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250 × 190 × 25 mm
280 pages
115 illustrations, 81 in colour
14 May 2018

Bountiful Empire A History of Ottoman Cuisine Priscilla Mary Işin

The Ottoman Empire was one of the largest and longest-lasting empires in history. In this powerful and complex empire, the production and consumption of food reflected the lives of people from sultans to soldiers. Food bound people of different classes and backgrounds together, defining identity and serving symbolic functions in the social, religious, political and military spheres. Bountiful Empire: A History of Ottoman Cuisine examines the food of the Ottoman Empire as it changed and evolved over more than five centuries.

Starting with an overview of the earlier culinary traditions in which Ottoman cuisine was rooted, such as those of the Central Asian Turks, Abbasids, Seljuks and Byzantines, the book focuses on diverse aspects of this rich culinary culture, including etiquette, cooks, restaurants, military food, food laws and food trade. This meticulously researched account draws on more than six hundred primary and secondary sources, ranging from archive documents to poetry, and includes over one hundred illustrations. It is a fresh and lively insight into an empire that until recent decades has been sidelined or viewed through orientalist spectacles.

‘Priscilla Mary Işin’s account is comprehensively illustrated to make a visual as well as a textual record of Turkish social culture, conveyed through study of some 600 years of food and drink, and exemplifying the dilemma which Turkey has always faced in choosing between – or combining – Eastern and Western traditions . . . There is a fascinating section on the wines sold in Istanbul, where the taverns were run by Christians or Jews and imbibers could enjoy vintages from Greece, Spain, Sicily and further Anatolia . . . There are some modernized recipes in Işin’s volume, too, but the main pleasure of the book lies in the background history and lively anecdotes of storytellers and puppet-shows entertaining in coffee houses, or the astonishment of a British visitor at the quantities of salt fish, nuts, olives and pickles served merely as appetizers.’ — TLS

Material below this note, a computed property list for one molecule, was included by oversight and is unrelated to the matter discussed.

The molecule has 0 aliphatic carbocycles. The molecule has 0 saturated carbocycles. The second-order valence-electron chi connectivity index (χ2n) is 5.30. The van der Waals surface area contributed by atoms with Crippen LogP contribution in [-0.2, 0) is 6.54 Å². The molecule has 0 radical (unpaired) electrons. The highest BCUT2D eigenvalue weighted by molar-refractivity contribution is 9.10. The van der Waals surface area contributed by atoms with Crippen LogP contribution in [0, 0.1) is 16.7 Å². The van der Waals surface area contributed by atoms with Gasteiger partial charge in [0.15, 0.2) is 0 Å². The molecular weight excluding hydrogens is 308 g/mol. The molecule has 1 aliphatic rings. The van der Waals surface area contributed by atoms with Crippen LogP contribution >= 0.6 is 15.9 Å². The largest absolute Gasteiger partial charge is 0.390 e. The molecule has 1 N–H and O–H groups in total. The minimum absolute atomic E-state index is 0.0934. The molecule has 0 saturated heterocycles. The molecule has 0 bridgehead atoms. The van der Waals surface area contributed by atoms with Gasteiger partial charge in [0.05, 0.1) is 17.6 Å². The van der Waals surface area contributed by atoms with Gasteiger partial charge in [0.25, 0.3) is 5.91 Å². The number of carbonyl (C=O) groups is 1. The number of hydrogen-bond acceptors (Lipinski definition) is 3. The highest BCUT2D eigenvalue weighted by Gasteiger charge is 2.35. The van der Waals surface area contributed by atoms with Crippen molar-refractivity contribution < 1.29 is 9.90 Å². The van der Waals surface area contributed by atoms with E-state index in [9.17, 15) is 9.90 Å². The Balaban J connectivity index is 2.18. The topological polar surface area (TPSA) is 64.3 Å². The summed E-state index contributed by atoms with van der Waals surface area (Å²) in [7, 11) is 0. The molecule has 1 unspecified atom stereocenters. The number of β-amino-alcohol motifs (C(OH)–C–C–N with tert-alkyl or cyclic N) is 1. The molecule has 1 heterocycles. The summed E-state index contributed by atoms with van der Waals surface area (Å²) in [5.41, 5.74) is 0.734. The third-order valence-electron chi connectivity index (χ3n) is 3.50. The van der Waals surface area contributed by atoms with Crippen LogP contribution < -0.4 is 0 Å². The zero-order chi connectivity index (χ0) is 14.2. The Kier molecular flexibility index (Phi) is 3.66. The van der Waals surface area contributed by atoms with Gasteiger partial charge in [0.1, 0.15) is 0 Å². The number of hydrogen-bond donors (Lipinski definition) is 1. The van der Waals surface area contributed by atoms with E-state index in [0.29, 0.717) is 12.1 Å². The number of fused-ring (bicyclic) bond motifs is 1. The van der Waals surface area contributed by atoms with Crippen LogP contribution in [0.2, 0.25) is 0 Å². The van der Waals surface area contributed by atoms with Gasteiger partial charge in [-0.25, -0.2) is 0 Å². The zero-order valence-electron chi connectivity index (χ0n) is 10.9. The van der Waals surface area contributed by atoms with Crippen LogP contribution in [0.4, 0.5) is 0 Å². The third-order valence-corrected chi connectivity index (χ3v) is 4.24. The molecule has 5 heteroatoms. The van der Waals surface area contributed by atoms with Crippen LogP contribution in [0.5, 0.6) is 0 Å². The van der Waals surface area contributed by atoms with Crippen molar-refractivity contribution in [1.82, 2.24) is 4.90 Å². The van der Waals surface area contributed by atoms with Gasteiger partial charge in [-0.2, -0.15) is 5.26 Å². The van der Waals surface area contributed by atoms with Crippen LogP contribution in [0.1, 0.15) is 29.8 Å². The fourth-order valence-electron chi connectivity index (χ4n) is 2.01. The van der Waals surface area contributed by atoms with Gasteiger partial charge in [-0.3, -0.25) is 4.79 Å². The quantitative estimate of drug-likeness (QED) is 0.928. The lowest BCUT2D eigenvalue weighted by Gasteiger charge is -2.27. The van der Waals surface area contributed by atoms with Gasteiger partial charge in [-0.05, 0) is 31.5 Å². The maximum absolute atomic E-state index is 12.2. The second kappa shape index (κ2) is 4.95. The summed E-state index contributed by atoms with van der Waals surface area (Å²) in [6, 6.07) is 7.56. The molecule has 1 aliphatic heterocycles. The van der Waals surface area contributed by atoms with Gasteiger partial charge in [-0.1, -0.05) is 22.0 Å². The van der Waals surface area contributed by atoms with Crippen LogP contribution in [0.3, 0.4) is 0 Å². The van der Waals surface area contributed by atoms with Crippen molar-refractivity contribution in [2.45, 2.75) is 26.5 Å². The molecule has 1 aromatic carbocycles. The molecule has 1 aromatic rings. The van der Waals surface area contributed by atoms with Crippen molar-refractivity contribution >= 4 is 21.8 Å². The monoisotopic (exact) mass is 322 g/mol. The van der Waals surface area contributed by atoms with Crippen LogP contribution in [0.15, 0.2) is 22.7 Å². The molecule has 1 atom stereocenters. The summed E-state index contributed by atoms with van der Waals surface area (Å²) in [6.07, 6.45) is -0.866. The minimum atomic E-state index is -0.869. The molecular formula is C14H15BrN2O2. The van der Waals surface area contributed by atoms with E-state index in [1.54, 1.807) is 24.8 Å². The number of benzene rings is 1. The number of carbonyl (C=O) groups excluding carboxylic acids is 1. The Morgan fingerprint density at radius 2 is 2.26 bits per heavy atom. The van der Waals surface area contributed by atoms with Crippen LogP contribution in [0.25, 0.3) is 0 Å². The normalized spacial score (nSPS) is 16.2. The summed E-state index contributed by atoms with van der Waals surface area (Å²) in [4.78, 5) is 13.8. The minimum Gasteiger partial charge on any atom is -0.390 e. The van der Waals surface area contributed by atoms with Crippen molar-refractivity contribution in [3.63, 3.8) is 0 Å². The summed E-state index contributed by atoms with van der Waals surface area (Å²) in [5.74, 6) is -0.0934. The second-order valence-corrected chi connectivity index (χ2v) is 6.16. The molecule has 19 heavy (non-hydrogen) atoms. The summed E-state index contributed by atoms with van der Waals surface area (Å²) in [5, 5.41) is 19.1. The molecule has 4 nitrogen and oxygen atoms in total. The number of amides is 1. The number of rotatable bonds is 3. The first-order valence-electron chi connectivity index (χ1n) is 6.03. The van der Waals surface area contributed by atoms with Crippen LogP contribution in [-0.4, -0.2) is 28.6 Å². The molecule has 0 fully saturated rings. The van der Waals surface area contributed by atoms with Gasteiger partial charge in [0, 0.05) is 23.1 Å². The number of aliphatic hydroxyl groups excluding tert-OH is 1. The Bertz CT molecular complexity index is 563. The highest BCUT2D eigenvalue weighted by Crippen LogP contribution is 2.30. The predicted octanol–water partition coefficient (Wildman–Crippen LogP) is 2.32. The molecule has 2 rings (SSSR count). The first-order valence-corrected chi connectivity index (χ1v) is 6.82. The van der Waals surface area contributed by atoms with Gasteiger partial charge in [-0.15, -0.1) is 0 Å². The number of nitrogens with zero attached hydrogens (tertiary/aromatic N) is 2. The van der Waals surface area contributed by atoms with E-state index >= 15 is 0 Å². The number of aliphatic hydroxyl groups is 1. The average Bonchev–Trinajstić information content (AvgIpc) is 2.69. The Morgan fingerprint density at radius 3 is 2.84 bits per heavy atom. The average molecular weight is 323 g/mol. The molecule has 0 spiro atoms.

‘Etiquette, celebrations, food laws and trade, water and sherbet, coffee houses and taverns are but some of the topics explored. Işın’s meticulous study shines here; she has researched more than six hundred primary and secondary sources, ranging from archive documents to endowment deeds and poetry. Over one hundred illustrations, including beautiful miniatures make this book a pleasure to look at as well. Işın says her aim has been to hold up a mirror to life in this large and complex empire through its food culture. She certainly has accomplished it.’ — The Middle East in London magazine

‘[A] most entertaining book. Scholarly – yes, but neither dry nor boring; quite the opposite in fact. Her account of Ottoman eating just romps along. It is always refreshing to examine life through the lens of the food historian. It both focuses on and magnifies significant historical moments in a particular way and allows for other interpretations of particular events. A food historian studies the minutiae of everyday life from a very different perspective to the normal chronicler, turning up detail which may have escaped the eye or understanding of the more conventional scholar who may have little interest in how (or possibly why) food and its preparation, its meaning, and the eating habits of earlier eras might relate to the bigger historical picture involving diplomacy, politics, wars, religion and hierarchy.’ — Petits Propos Culinaires

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Priscilla Mary Işın is a food historian based in Istanbul, Turkey. Her publications include A King's Confectioner in the Orient (2003) and Sherbet and Spice (2013), which traces the history of Turkish confectionery and desserts.